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Act East policy comes alive

| | in Oped

Having signed the Naga peace deal and resolved the Bangladesh border issue, New Delhi must focus on the Bay of Bengal regional initiative and the Bangladesh-China-India-Myanmar corridor to improve ties with South-East Asia

Recent times have seen India shoring up its regional integration efforts through a different kind of diplomatic détente approach. Gestures of the Union Government not only re-affirm India’s intent of maintaining vigorous and proactive engagement with its South Asian and Southeast Asian neighbours, but also shows a move towards translating the Act East policy to action in the East.

Though there is a caveat: The Union Government needs to integrate the North-East in its Act East policy for successful integration with its eastern neighbours. Domestically, the North-East plays a vital role in enhancing India’s economic connectivity to the countries of Southeast Asia but has been left rather underdeveloped over the years due to repeated instances of insurgencies and admittedly, Government negligence.

However, the recent draft treaty signed between the Government of India and the National Socialist Council of Nagaland has refreshed hopes of ending the oldest insurgency in the Indian history. For years altogether, the region witnessed continual Naga struggle for a separate homeland. A number of efforts such as the Hydari agreement of 1947, the creation of a separate Nagaland State in 1963 and the 1975 Shillong Accord were made to resolve the ever-growing conflict but to no positive result.

In this light, the breakthrough in talks between the erstwhile antagonistic Government of India and the NSCN (IM), leading to signing of the peace accord is the first major step taken by this Government towards achieving sustained peace in the North-eastern States.

While the Government’s peacemaking efforts need to be hailed, the secrecy of the accord is being questioned and it has not gone down well with the stakeholders, including the Naga civil society organisation and the Congress-ruled States of Assam, Manipur and Arunachal Pradesh. The support of all regional stakeholders is imperative to achieve the desired result of the peace accord.

Another step aimed at bolstering regional integration can be witnessed at India’s eastern neighbourhood. India and Bangladesh recently signed the land boundary agreement, which formalises the once erratic boundary between the two countries. The previous informal line had left 111 Indian enclaves in Bangladesh and 51 Bangladeshi enclaves in India, relatively ignored along the 4,100 km border. This agreement has reversed those historical errors. The LBA is not just a diplomatic win for both the states, but has significant humanitarian consequences as well. However, the economic implications of these two peace-oriented developments are three-fold.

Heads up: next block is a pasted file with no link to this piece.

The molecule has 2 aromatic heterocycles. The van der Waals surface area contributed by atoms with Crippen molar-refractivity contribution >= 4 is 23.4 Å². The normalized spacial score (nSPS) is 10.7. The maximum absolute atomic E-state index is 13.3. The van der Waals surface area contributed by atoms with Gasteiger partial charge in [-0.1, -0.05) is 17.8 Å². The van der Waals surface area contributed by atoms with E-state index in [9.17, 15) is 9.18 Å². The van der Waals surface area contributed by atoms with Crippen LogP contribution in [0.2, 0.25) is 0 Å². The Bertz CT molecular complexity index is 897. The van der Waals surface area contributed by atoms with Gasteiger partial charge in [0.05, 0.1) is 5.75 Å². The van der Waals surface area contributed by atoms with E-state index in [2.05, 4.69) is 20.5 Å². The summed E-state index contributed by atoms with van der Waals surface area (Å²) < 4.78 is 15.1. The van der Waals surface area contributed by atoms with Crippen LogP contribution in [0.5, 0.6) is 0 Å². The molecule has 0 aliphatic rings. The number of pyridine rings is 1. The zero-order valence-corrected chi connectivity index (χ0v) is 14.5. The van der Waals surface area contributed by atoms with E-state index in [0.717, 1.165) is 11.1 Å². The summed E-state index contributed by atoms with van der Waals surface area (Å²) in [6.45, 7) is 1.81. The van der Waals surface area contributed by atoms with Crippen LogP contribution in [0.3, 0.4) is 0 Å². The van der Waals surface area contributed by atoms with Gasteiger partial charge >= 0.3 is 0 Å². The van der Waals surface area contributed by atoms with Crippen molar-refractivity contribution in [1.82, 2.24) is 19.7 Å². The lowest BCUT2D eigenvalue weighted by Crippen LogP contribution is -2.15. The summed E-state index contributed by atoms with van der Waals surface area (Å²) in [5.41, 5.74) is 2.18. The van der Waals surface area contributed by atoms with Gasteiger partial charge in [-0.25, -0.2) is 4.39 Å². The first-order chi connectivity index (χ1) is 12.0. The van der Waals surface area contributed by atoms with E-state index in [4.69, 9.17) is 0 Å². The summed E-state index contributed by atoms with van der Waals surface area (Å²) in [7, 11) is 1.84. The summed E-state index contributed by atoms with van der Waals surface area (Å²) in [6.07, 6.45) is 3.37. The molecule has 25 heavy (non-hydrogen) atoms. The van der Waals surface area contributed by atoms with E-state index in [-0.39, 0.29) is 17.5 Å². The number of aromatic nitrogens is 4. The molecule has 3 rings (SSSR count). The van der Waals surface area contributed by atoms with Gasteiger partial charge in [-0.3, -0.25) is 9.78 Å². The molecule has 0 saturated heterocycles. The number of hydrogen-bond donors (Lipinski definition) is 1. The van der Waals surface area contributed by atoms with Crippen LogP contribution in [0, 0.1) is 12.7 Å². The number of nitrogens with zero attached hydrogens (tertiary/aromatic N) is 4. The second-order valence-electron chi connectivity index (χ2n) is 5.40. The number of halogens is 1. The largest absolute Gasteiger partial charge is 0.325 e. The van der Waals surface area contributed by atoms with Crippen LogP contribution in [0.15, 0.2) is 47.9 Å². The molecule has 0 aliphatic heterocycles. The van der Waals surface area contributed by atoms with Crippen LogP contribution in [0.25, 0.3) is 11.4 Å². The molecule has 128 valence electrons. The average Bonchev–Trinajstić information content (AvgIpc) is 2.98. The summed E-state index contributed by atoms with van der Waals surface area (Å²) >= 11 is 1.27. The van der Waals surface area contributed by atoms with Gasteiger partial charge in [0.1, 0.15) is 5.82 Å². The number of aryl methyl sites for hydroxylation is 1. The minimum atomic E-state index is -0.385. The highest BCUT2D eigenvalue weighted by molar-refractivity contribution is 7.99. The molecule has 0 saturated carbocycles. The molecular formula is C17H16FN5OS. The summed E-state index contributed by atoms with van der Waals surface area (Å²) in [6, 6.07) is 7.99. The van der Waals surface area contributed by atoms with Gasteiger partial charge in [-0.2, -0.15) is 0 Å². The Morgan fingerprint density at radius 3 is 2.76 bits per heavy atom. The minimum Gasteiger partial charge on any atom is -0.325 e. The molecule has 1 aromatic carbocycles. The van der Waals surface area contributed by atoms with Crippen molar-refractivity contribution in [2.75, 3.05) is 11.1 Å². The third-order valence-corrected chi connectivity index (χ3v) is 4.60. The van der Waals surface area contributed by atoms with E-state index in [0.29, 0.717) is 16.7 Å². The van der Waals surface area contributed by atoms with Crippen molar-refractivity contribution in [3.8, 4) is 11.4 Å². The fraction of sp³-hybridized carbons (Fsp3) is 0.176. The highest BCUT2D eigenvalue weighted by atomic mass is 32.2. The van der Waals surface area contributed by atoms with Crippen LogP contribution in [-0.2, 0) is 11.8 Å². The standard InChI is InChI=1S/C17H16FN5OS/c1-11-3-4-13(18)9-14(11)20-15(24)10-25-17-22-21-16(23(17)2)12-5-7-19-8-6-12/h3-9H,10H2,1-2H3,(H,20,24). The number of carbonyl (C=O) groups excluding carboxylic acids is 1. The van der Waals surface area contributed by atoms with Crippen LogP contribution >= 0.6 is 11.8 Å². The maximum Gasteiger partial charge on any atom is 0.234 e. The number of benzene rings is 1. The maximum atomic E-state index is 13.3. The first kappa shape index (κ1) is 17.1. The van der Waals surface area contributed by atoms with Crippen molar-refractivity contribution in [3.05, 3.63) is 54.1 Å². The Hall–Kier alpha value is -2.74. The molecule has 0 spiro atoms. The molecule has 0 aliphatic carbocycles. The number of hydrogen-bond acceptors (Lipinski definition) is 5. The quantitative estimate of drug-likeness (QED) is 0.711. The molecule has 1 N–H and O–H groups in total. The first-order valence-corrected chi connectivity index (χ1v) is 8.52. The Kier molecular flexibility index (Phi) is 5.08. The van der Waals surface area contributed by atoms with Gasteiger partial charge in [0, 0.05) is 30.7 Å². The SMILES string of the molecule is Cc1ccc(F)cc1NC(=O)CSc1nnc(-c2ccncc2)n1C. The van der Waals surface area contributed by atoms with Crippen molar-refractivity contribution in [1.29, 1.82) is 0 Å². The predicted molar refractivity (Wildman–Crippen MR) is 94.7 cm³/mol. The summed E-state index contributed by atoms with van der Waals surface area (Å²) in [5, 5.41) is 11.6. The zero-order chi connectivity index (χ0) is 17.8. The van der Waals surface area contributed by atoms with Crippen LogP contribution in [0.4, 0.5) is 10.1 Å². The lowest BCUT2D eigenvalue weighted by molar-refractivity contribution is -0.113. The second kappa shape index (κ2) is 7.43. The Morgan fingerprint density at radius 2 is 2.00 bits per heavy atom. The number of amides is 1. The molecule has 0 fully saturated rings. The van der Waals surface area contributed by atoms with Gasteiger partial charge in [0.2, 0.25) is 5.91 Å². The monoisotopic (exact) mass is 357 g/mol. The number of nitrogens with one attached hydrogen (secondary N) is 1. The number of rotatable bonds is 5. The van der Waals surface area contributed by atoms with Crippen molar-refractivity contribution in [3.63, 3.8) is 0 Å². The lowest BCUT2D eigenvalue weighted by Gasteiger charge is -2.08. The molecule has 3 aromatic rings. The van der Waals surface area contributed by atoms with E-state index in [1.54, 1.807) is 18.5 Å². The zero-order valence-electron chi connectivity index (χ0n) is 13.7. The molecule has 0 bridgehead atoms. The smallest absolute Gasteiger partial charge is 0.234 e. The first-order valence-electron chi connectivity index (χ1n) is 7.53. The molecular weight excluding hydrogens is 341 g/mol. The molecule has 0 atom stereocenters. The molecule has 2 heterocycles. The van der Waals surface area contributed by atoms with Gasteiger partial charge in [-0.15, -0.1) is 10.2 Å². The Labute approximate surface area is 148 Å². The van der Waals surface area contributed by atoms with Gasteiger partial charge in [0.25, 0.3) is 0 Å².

First, the successful negotiation of India-Bangladesh LBA and signing of the peace accord are important steps towards bilateral co-operation and would have positive effects on regional integration in South Asia and Southeast Asia. Connectivity is the key to regional integration here.

It is important for India to invest in infrastructural development projects in the North-East region and beyond its borders. At a strategic level, the proposed Bangladesh-China-India-Myanmar corridor is bound to bring India and Bangladesh closer and will enhance bilateral relations relating to trade and movement of goods.

BCIM economic corridor is also very important as it places the North-East as a crucial link to achieve regional economic cooperation via land of the North-Eastern region. Complementing this, the Bay of Bengal Initiative for Multi-Sectoral Technical and Economic Cooperation can also act as a good framework for regional integration.

BIMSTEC can open up ample trade and economic opportunities between India’s neighbours like Nepal, Bhutan and Bangladesh and also with the countries of The Association of Southeast Asian Nations like Myanmar and Thailand.

Second, this diplomatic détente is important for India to keep a check on the influence of China in the region. Driven by increasing investments of China in Bangladesh, particularly in the development of Chittagong port, the Union Government has also planned to step up its investment with plans to build a transit trade port in Paira in Bangladesh. This new agreement may not pave way, but will certainly smoothen relations towards such investment.

Third, the beginning of peace initiatives along the borders and in the North-East region paints an optimistic picture for development of the region that has a long history of violence and insurgency. While the terms and conditions of the final treaty are still not public, the assurance that there will be no re-drawing of borders should relieve the critics of the accord.

This accord may finally boost economic connectivity and development of the State as a comprehensive security paradigm while reducing the risk of militant violence that has plagued the area for decades. 

To conclude, the road ahead for India is clear: The approach towards broader regional economic integration has to take into consideration the process of cohesion of North-East and other Eastern neighbours.

(Afaq Hussain is the Director and Riya Sinha is a Research Assistant at Bureau of Research on Industry and Economic Fundamentals, New Delhi)

 
 
 
 
 
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